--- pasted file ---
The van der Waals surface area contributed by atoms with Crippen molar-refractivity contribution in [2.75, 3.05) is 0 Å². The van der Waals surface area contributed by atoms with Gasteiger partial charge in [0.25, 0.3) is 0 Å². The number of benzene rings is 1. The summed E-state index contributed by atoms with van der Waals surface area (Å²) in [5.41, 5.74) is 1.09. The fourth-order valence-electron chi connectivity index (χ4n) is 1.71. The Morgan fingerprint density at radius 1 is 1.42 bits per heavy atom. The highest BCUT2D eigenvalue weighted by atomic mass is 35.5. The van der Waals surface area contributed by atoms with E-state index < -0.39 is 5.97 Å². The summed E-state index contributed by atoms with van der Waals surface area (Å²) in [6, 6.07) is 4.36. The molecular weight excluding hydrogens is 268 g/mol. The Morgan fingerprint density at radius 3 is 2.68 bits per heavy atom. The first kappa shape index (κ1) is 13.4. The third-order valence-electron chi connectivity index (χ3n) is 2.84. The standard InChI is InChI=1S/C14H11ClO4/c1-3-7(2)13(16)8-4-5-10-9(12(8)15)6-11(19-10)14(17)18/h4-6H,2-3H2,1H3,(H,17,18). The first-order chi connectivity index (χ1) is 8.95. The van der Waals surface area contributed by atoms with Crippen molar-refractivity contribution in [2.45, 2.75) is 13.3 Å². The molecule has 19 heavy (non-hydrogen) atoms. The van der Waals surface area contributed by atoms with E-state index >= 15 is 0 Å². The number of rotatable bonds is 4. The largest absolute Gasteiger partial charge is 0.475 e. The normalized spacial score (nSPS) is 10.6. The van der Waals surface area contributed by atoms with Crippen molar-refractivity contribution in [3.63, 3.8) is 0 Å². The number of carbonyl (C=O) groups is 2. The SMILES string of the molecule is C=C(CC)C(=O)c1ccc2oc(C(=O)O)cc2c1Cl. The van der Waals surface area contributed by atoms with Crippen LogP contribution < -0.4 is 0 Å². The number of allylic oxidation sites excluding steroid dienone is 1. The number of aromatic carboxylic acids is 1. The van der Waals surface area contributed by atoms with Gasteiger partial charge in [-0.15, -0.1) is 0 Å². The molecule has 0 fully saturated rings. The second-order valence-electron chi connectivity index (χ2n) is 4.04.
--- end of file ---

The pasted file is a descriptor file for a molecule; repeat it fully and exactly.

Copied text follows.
The van der Waals surface area contributed by atoms with Crippen molar-refractivity contribution in [2.75, 3.05) is 0 Å². The van der Waals surface area contributed by atoms with Gasteiger partial charge in [0.25, 0.3) is 0 Å². The number of benzene rings is 1. The summed E-state index contributed by atoms with van der Waals surface area (Å²) in [5.41, 5.74) is 1.09. The fourth-order valence-electron chi connectivity index (χ4n) is 1.71. The Morgan fingerprint density at radius 1 is 1.42 bits per heavy atom. The highest BCUT2D eigenvalue weighted by atomic mass is 35.5. The van der Waals surface area contributed by atoms with E-state index < -0.39 is 5.97 Å². The summed E-state index contributed by atoms with van der Waals surface area (Å²) in [6, 6.07) is 4.36. The molecular weight excluding hydrogens is 268 g/mol. The Morgan fingerprint density at radius 3 is 2.68 bits per heavy atom. The first kappa shape index (κ1) is 13.4. The third-order valence-electron chi connectivity index (χ3n) is 2.84. The standard InChI is InChI=1S/C14H11ClO4/c1-3-7(2)13(16)8-4-5-10-9(12(8)15)6-11(19-10)14(17)18/h4-6H,2-3H2,1H3,(H,17,18). The first-order chi connectivity index (χ1) is 8.95. The van der Waals surface area contributed by atoms with Crippen molar-refractivity contribution in [2.45, 2.75) is 13.3 Å². The molecule has 19 heavy (non-hydrogen) atoms. The van der Waals surface area contributed by atoms with E-state index >= 15 is 0 Å². The number of rotatable bonds is 4. The largest absolute Gasteiger partial charge is 0.475 e. The normalized spacial score (nSPS) is 10.6. The van der Waals surface area contributed by atoms with Crippen molar-refractivity contribution in [3.63, 3.8) is 0 Å². The number of carbonyl (C=O) groups is 2. The SMILES string of the molecule is C=C(CC)C(=O)c1ccc2oc(C(=O)O)cc2c1Cl. The van der Waals surface area contributed by atoms with Crippen LogP contribution < -0.4 is 0 Å². The number of allylic oxidation sites excluding steroid dienone is 1. The number of aromatic carboxylic acids is 1. The van der Waals surface area contributed by atoms with Gasteiger partial charge in [-0.15, -0.1) is 0 Å². The molecule has 0 fully saturated rings. The second-order valence-electron chi connectivity index (χ2n) is 4.04.